Annual crime figures reflect Public Safety Office's commitment to curb fake ID use

Thu, 04/04/2013

LAWRENCE – Increased efforts to curb use of fake IDs and a change in the way drunken-driving cases were counted led to a rise in offenses reported to the KU Public Safety Office, according to data released today.

Public Safety handled 818 criminal offenses in 2012 and participated in a multiagency, grant-funded fake ID awareness and enforcement initiative. That is an increase from 732 offenses in 2011.

Only three of the reports in 2012 involved violent crimes – two robberies and one sex offense.

“Providing a safe environment for the KU community is our primary goal,” said Chief Ralph Oliver.  “We are assisted by proactive efforts like the Fake ID Task Force and by university support of the increased use of closed-circuit cameras on campus. “

Previously, Public Safety categorized most drunken-driving cases as traffic charges, like a stop sign violation.  A procedural change now classifies them more specifically, allowing a clearer picture of the number of cases.

A complete list of all offenses reported to the department in 2012 can be found at http://www2.ku.edu/~kucops/docs/CrimeStats2002-2012.pdf.



Travel to New York and perform on one of the greatest stages in the nation? KU's Wind Ensemble did just that. In March 2013, the University of Kansas Wind Ensemble made the trip of a lifetime to perform the world premiere of composer Mohammed Fairouz’s Symphony No. 4, In the Shadow of No Towers at Carnegie Hall. http://bit.ly/1nXMXr9 Tags: University of Kansas Wind Ensemble KU School of Music Carnegie Hall #KUdifference #music #symphony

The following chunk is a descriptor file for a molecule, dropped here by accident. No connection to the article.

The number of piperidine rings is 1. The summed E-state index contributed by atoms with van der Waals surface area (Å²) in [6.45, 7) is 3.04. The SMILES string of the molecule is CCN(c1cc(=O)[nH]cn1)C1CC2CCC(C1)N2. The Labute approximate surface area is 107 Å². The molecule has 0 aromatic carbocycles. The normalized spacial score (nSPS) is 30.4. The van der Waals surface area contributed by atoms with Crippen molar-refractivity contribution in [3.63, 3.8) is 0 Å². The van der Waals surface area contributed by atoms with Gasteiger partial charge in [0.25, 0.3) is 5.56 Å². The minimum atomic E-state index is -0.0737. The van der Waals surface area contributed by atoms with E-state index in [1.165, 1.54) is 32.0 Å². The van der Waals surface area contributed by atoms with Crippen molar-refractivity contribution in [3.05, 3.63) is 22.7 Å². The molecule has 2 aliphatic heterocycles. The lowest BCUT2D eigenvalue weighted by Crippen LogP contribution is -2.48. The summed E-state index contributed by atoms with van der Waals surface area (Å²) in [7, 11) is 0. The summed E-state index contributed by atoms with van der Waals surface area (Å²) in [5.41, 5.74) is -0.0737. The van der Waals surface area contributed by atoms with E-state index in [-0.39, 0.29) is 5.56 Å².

Journey to Carnegie Hall
One of America’s most esteemed concert bands, the University of Kansas Wind Ensemble, came to Carnegie Hall to introduce a commissioned work with the potential to resonate well beyond the usual college circuit... - New York Times review

Boy with autism benefits from KU student’s undergraduate research Two-year-old Mark’s first haircut in a salon was pretty traumatic. He screamed. He cried. His dad had to restrain him – Mark has autism and a haircut wasn’t part of his routine. But there’s a happy ending. The experience led KU senior Kristin Miller to seek an Undergraduate Research Award (see http://bit.ly/1xod9VT) to develop ways for children with developmental disabilities like Mark to learn how to accept routine health care treatment, such as going to the dentist — or even getting a buzz cut. Watch the video to see why it has been especially rewarding for Miller to help children like Mark.


One of 34 U.S. public institutions in the prestigious Association of American Universities
26 prestigious Rhodes Scholars — more than all other Kansas colleges combined
Nearly $290 million in financial aid annually
1 of 9 public universities with outstanding study abroad programs.
—U.S. News & World Report
46 nationally ranked graduate programs.
—U.S. News & World Report
Top 50 nationwide for size of library collection.
—ALA
$260.5 million in externally funded research expenditures
23rd nationwide for service to veterans —"Best for Vets," Military Times